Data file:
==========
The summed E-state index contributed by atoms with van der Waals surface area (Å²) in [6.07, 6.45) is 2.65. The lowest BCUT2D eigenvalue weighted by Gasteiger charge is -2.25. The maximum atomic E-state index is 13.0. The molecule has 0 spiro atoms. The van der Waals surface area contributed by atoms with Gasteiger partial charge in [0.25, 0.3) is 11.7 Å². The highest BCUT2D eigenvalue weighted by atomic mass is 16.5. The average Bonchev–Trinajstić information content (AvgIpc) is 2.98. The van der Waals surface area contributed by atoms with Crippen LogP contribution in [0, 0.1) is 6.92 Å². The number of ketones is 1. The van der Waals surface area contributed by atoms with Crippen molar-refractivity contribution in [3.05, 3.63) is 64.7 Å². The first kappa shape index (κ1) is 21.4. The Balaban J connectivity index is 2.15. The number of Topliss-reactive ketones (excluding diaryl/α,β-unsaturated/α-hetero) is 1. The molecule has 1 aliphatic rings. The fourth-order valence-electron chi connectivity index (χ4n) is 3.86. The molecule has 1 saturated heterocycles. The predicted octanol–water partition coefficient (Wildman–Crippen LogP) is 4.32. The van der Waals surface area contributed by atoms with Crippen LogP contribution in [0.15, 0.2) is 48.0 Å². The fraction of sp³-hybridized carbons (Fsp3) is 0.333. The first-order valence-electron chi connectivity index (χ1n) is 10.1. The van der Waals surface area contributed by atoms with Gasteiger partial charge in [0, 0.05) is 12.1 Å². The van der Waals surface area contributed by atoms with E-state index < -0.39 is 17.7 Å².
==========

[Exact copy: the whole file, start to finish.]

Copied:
The summed E-state index contributed by atoms with van der Waals surface area (Å²) in [6.07, 6.45) is 2.65. The lowest BCUT2D eigenvalue weighted by Gasteiger charge is -2.25. The maximum atomic E-state index is 13.0. The molecule has 0 spiro atoms. The van der Waals surface area contributed by atoms with Gasteiger partial charge in [0.25, 0.3) is 11.7 Å². The highest BCUT2D eigenvalue weighted by atomic mass is 16.5. The average Bonchev–Trinajstić information content (AvgIpc) is 2.98. The van der Waals surface area contributed by atoms with Crippen LogP contribution in [0, 0.1) is 6.92 Å². The number of ketones is 1. The van der Waals surface area contributed by atoms with Crippen molar-refractivity contribution in [3.05, 3.63) is 64.7 Å². The first kappa shape index (κ1) is 21.4. The Balaban J connectivity index is 2.15. The number of Topliss-reactive ketones (excluding diaryl/α,β-unsaturated/α-hetero) is 1. The molecule has 1 aliphatic rings. The fourth-order valence-electron chi connectivity index (χ4n) is 3.86. The molecule has 1 saturated heterocycles. The predicted octanol–water partition coefficient (Wildman–Crippen LogP) is 4.32. The van der Waals surface area contributed by atoms with Crippen LogP contribution in [0.15, 0.2) is 48.0 Å². The fraction of sp³-hybridized carbons (Fsp3) is 0.333. The first-order valence-electron chi connectivity index (χ1n) is 10.1. The van der Waals surface area contributed by atoms with Gasteiger partial charge in [0, 0.05) is 12.1 Å². The van der Waals surface area contributed by atoms with E-state index < -0.39 is 17.7 Å².